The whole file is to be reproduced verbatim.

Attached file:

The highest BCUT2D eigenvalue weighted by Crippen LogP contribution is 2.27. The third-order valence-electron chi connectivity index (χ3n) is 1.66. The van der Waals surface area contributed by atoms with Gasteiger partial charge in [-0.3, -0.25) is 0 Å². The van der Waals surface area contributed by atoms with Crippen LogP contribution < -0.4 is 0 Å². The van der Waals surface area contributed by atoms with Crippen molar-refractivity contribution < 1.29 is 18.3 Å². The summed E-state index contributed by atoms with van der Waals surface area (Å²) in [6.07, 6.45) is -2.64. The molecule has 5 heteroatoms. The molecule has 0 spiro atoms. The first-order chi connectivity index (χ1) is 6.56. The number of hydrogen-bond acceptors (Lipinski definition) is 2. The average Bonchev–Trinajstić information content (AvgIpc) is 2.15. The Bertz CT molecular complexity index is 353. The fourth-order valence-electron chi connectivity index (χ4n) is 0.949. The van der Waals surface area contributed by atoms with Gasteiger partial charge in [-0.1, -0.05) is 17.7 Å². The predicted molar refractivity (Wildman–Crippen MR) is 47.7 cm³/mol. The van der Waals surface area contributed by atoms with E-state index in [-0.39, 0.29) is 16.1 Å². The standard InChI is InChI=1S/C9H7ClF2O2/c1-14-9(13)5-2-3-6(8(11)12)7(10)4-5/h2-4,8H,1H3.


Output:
The highest BCUT2D eigenvalue weighted by Crippen LogP contribution is 2.27. The third-order valence-electron chi connectivity index (χ3n) is 1.66. The van der Waals surface area contributed by atoms with Gasteiger partial charge in [-0.3, -0.25) is 0 Å². The van der Waals surface area contributed by atoms with Crippen LogP contribution < -0.4 is 0 Å². The van der Waals surface area contributed by atoms with Crippen molar-refractivity contribution < 1.29 is 18.3 Å². The summed E-state index contributed by atoms with van der Waals surface area (Å²) in [6.07, 6.45) is -2.64. The molecule has 5 heteroatoms. The molecule has 0 spiro atoms. The first-order chi connectivity index (χ1) is 6.56. The number of hydrogen-bond acceptors (Lipinski definition) is 2. The average Bonchev–Trinajstić information content (AvgIpc) is 2.15. The Bertz CT molecular complexity index is 353. The fourth-order valence-electron chi connectivity index (χ4n) is 0.949. The van der Waals surface area contributed by atoms with Gasteiger partial charge in [-0.1, -0.05) is 17.7 Å². The predicted molar refractivity (Wildman–Crippen MR) is 47.7 cm³/mol. The van der Waals surface area contributed by atoms with E-state index in [-0.39, 0.29) is 16.1 Å². The standard InChI is InChI=1S/C9H7ClF2O2/c1-14-9(13)5-2-3-6(8(11)12)7(10)4-5/h2-4,8H,1H3.